You're unfortunately leaving out part of the equation. Did your mother die with a will in place or intestate? It sounds like you might be making assumptions about what rights you and your siblings have to the property. How and to whom the property passes will greatly affect the answer. Please provide some additional detail.
If you find this answer useful, please mark it as "Helpful". Likewise, if you believe it is the most responsive, please mark it as the "Best Answer". The information provided herein is for informational purposes only, and should not be relied upon or construed as legal advice or legal opinion. You should not rely upon the information provided at this site without seeking individual advice from an attorney. No attorney-client relationship can be assumed or created by this post.
You may have to probate the Estate.
I am a former federal and State prosecutor and now handle criminal defense and personal injury/civil rights cases. Feel free to check out my web site and contact me at (212) 577-9797 or via email at Eric@RothsteinLawNY.com. I was named to the Super Lawyers list as one of the top attorneys in New York for 2012. No more than 5 percent of the lawyers in the state are selected by Super Lawyers. The above answer is for informational purposes only and not meant as legal advice.
If she died without a will (or "Intestate") and your mother was not married at the time of her death, you four children can execute a deed basically saying: "you, brother, sister and sister, as the sole surviving heirs of the Estate of Mom" convey the property to "brother" - and you can do this without the considerable time and expense of Administering your mother's estate or seeking judicial approval.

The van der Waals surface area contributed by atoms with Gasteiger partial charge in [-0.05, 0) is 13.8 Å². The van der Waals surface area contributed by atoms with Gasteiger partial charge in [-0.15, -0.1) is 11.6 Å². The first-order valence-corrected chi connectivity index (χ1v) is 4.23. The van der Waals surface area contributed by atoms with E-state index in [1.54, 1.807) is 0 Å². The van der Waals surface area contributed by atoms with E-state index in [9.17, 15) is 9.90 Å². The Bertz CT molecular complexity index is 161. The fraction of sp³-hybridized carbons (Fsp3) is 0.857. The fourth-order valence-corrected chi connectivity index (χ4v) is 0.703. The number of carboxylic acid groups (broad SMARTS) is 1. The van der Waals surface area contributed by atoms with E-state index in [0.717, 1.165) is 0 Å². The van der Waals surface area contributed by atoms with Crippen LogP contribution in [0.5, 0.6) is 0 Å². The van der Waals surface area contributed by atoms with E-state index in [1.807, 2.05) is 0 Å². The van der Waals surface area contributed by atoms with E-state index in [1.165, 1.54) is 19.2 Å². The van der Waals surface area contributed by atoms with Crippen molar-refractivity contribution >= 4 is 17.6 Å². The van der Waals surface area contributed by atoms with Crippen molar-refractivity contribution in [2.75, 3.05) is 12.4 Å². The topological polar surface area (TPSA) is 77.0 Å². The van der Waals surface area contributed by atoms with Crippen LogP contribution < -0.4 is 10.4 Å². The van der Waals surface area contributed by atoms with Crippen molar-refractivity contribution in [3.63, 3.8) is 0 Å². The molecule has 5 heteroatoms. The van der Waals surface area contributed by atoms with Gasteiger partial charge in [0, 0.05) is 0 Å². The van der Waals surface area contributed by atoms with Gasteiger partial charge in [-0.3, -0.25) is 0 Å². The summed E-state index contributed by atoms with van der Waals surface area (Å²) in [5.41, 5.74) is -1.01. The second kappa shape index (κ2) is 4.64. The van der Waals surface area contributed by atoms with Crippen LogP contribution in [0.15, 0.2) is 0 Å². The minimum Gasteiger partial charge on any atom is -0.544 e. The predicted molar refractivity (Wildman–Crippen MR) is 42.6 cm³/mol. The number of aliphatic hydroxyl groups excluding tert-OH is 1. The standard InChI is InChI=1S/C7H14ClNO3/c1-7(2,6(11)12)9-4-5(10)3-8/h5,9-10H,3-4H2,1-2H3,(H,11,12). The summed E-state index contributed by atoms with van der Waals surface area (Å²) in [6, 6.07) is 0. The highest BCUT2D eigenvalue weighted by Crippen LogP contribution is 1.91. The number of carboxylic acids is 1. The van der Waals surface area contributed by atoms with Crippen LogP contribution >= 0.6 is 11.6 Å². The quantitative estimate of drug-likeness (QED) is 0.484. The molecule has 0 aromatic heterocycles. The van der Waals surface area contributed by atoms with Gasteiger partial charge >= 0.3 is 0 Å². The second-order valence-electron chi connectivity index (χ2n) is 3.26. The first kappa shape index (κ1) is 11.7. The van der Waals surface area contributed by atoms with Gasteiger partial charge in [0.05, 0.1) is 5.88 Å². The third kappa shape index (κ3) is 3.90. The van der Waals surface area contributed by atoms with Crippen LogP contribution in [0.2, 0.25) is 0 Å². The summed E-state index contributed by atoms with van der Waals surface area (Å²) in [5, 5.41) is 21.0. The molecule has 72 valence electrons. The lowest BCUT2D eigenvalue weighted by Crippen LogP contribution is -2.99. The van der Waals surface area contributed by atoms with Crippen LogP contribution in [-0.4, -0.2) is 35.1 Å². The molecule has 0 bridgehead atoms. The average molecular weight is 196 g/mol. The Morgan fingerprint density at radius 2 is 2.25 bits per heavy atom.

That said, you and your siblings seem to be acting very generously. You are giving up what may be a valuable asset, for no consideration. If you are all convinced that you wish to do this, you should speak to a Real Estate attorney. This can be done relatively easily and inexpensively.
You should have your mother's estate probated (if she left a will) or administered (if she didn't leave a will). Then the sisters could give the property to the brother if that is their desire.
Although it is possible to do this without getting the courts involved by just having the sisters execute a deed in favor of the brother (as the sole heirs or devisees of the mother) the title that your brother would get would always be questioned. It is better to have the court give it's approval, thereby ensuring that your brother's title would be clear and insurable. It is important when he wants to sell or refinance the property.
Note: This response is for general informational purposes only. No attorney-client relationship is created. No responsiblity shall be taken by the submitting attorney for any individuals acting pursuant to any information contained herein.